Keeping the past alive

An article printed in the Irish Times 26 May 2001

Excavation in Ireland has become increasingly associated with development-led archaeology. Developers target an area and planning permissions are dependent on archaeological assessments being carried out. Archaeological consultants are called in. The cynical might call it an exercise in damage limitation. Research is now a luxury and excavation reports are written quickly, if at all. Sites are speedily assessed and filled in to enable very different projects, such as road construction, to begin. For many archaeologists, scholarship is at the mercy of commercial enterprise.

Whereas countless field monuments were lost in the past through farming practices, many archaeological sites are now being systematically removed from the landscape by archaeologists, who have been granted licences by Duchas, the Heritage Service. It should be conceded that excavation by its very nature involves destruction. Soil-stripping along the Drogheda by-pass is exposing archaeological sites at approximately 50-metre intervals. Because competitive tendering is used to select archaeological companies, no general overview of the ancient landscape is emerging. A generation of archaeologists can now only wonder at the achievements of scholars who worked with less technology but also far less pressure.

No one is more aware of the layers of settlement that make up the story of a civilisation than George Eogan, former senator and first chairman of The Discovery Programme, whose work at Knowth, one of the three great mounds in the prehistoric cemetery at Brugh Na Boinne or the Bend of the Boyne, is one of the enduring - and ongoing - achievements of Irish archaeology. While Newgrange has been famous since the discovery in 1699 of the chamber tomb within it, Knowth was to remain the largest unopened mound in Ireland, if not Western Europe, until 1962 when Eogan began his work.

John Rock and George Eogan at the opening to the passage of the Eastern tomb at Knowth in August 1969
John Rock and George Eogan at the opening to the passage of the Eastern tomb at Knowth in August 1969

Now, some 40 years later, Eogan has methodically traced some 14 stages of settlement spanning the Earliest Neolithic settlers of 4000 BC to the present and written a classic text, Knowth and the Passage Tombs of Ireland, as well as ongoing reports and documentation. "This is all 17th-19th century," he says, pointing to the working yard across the country road from the main Knowth site. "This place has been in continuous use since pre-Christian times."

There is nothing of the showman or guru about him. Well known for not talking about himself, he has no store of personal anecdotes on hand in an interview situation. He is a constant. It is as if he entered the world as a fully formed middle-aged scholar. He has been a member of the Royal Irish Academy since 1969. Any remotely personal question is met with a kindly though firm, "that's not really relevant, is it?" Has the fact he is a Co. Meath man, born in the small village of Nobber, made him all the more aware of his native county's rich archaeological heritage? "No, I wouldn't say that." His approach is scientific, cautious, unromantic.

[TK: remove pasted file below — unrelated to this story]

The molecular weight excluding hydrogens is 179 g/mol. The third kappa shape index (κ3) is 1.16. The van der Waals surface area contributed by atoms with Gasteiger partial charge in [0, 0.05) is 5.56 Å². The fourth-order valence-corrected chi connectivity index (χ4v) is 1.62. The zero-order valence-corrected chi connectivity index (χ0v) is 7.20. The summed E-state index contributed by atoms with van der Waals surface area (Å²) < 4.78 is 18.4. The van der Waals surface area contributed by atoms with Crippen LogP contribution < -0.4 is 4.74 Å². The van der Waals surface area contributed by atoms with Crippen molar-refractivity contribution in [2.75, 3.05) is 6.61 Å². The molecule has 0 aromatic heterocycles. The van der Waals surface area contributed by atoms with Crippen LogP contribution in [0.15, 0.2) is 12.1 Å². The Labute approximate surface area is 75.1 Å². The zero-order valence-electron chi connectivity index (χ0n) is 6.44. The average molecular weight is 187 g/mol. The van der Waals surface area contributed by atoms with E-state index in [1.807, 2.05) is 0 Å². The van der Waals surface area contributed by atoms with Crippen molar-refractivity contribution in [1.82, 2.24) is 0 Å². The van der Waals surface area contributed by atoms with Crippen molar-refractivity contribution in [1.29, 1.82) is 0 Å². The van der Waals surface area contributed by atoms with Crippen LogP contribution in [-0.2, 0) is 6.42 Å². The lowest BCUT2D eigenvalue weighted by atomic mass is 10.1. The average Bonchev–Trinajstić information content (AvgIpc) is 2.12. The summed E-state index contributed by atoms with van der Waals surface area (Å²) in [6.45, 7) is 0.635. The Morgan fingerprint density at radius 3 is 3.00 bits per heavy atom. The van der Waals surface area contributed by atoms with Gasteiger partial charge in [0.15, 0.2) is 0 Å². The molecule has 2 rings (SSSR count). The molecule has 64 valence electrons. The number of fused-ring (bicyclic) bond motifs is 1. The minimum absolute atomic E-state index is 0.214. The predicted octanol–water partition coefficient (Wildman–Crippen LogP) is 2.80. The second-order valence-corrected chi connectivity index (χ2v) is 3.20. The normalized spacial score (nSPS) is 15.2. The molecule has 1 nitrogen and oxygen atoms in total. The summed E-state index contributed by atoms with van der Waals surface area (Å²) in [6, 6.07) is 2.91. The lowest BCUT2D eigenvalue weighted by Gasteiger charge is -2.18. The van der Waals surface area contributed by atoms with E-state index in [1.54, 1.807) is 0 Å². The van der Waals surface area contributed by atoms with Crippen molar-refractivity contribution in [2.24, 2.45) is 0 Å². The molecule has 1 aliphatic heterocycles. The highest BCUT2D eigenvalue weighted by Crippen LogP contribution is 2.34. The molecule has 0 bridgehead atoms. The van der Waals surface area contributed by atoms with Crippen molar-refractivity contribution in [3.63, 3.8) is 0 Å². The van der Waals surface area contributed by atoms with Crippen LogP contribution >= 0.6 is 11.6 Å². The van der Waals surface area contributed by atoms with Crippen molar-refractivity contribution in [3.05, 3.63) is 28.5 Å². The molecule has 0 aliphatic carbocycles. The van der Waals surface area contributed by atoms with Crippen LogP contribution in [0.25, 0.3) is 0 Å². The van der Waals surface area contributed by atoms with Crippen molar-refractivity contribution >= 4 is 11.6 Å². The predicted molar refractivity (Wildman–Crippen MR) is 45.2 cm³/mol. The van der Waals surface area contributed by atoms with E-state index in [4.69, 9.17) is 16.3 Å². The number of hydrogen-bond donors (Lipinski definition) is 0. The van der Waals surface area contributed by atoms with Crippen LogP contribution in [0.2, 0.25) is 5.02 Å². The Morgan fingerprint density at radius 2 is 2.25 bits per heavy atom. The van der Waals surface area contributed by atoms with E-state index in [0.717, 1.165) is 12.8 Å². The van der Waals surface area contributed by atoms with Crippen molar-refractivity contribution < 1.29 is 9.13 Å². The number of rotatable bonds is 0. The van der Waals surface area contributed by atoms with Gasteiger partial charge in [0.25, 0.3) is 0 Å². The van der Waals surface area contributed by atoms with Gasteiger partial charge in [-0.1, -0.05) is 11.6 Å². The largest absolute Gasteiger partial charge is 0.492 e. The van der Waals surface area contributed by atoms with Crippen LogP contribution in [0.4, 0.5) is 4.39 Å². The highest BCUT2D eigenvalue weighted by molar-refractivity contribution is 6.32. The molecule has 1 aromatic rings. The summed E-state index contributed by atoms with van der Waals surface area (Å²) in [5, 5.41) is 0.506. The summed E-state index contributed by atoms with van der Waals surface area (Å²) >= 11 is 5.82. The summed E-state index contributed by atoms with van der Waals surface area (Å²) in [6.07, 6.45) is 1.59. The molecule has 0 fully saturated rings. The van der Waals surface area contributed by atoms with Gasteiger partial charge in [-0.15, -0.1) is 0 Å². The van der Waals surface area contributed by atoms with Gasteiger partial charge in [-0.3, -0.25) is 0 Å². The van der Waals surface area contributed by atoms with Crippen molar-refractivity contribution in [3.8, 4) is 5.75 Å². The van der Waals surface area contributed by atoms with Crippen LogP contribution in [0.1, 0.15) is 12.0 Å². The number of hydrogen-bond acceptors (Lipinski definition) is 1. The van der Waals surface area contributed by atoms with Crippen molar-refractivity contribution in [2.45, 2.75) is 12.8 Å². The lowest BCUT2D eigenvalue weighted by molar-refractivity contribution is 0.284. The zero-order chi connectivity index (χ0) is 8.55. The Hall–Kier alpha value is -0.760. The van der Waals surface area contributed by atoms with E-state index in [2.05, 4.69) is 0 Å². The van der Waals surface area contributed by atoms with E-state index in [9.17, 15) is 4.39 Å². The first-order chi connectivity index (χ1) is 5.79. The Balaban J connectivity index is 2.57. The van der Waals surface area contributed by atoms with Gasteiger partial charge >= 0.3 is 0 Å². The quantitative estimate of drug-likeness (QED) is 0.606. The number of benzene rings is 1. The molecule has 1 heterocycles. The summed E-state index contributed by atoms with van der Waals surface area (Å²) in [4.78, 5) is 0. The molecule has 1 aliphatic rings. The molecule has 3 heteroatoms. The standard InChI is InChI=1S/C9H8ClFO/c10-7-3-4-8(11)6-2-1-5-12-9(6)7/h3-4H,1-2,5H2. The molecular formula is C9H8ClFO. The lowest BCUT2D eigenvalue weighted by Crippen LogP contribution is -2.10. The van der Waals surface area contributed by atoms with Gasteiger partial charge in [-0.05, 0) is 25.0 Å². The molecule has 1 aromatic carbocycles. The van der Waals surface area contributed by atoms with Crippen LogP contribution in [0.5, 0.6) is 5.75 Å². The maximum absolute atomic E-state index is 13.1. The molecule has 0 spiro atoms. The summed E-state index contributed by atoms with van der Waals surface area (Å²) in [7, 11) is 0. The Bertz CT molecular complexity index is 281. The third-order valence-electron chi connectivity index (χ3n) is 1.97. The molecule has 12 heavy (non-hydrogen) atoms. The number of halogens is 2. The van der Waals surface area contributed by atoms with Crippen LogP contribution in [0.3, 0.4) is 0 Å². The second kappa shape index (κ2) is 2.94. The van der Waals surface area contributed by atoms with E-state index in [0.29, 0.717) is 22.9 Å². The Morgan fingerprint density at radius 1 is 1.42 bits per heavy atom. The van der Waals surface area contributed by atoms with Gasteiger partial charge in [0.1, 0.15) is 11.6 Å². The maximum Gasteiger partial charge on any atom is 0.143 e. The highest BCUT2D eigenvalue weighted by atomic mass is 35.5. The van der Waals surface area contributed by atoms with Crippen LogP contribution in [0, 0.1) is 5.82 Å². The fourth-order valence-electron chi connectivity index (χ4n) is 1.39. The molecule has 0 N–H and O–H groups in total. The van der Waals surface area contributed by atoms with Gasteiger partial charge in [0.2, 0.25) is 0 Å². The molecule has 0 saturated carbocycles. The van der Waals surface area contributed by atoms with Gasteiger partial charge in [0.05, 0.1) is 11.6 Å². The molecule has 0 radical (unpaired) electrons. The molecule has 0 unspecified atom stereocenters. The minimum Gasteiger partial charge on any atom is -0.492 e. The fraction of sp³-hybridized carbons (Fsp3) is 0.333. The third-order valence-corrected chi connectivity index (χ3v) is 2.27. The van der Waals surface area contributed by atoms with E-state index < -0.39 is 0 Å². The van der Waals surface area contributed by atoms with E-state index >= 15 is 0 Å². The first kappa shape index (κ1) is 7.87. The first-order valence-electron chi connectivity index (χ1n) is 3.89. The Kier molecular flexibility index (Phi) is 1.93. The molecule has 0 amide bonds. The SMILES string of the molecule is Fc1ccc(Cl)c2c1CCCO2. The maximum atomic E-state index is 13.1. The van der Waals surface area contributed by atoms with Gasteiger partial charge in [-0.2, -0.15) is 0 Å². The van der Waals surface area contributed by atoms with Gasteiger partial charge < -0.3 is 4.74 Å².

Nor does a spiritual dimension enter his deliberations. Asked if he wonders about the people who made these tombs or about the lives and deaths happening at Knowth over thousands of years, he shakes his head. "No, I'm interested in the evidence, the facts." Nor does he complain. While others lament the short-sightedness of officialdom and lack of research funding, Eogan, who recently visited the pyramids at Giza and other Nile sites, is enthusiastic, practical and busy, a solid professional academic who represents traditional scholarship. It was he who denounced the destruction of part of Knockans monument, a pre-historic earthwork at Teltown, Co. Meath.

Those who studied under him were also well-trained in excavation at Knowth - not only his own UCD students but also those from around the world. One of his four children, James, is a career archaeologist, his three daughters "are busy elsewhere". Eogan has published extensively, not only on his work at Knowth including two volumes of the multi-volume final report, but also on the Bronze Age. The accomplished Art: Gold and Gold-working in Britain and Ireland during the Bronze Age is a comprehensive study of gold in Britain and Ireland during that 1,500-year period. His most recent book, The Bronze Socketed Axehead in Ireland, published in Germany as part of a European series of archaeological studies, was launched last week at the Royal Irish Academy in Dublin. It is a highly specialised publication, based on 15 years' study and detailed examination of the 2,000 surviving Bronze Age axes kept in collections in Ireland, Britain, throughout Europe and North America.

The emergence of the socketed axe at the beginning of the Later Bronze Age indicates the amount of wood-working then going on from building houses and constructing track-ways to fine wood-working such as domestic vessels.